Manchester by the Sea, Kenneth Lonergan's film that got raves at Sundance and seems destined for future awards consideration, might seem to come from a place of sincere personal and emotional trauma. And while that's probably true, the movie began as a ruse for writer-director Lonergan. After he fell into depression following a years-long editing room battle with Fox Searchlight over the 2011 flop — and according to many who've seen the extended cut, masterpiece — Margaret, his friend Matt Damon, who also appeared in Margaret, had the idea to commission a script from Lonergan, partly to give him something to do. "A lot of his friends were, quite frankly, worried about him. He needed money, but he couldn’t write — it was this horrible limbo," Damon told the New Yorker in a new profile of Lonergan. "We got Kenny paid to write a draft."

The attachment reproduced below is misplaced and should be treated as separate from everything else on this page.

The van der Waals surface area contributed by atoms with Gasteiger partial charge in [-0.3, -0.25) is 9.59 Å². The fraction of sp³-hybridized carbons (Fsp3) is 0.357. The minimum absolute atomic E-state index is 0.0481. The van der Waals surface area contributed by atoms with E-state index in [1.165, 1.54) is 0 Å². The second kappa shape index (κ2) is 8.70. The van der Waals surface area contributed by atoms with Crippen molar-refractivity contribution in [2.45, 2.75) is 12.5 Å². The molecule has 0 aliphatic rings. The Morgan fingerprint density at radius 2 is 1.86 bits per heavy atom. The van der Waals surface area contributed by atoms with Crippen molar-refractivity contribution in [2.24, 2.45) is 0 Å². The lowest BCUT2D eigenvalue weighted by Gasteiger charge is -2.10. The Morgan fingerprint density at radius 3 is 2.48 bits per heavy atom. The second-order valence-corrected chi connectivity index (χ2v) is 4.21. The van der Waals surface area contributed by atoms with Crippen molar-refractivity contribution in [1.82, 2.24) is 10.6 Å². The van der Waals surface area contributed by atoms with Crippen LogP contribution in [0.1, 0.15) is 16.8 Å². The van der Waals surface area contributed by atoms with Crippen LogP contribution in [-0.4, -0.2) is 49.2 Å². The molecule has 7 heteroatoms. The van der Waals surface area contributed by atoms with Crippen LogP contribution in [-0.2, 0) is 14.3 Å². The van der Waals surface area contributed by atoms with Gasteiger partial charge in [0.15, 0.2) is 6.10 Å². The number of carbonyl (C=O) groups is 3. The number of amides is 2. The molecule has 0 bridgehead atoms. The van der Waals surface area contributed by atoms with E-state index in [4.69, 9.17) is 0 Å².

Damon, who just seems like a real pal in this story, originally commissioned the script as something he would direct. But after further revisions, Damon insisted that Lonergan direct the project himself. Damon was also supposed to star in Manchester, but after scheduling conflicts, Casey Affleck filled in for him, though Damon still produced the project and had final cut approval on the film. As for whether the whole plan to get Lonergan out of his depression worked, well, it's still not clear. "I told Kenny, 'Look, it’s not going to be anything like Margaret. It's going to be easy, and it's going to be fun.'" Damon told the New Yorker. "Kenny said ... 'I don't believe you can have fun making movies.'" It's true, just ask him about Narnia.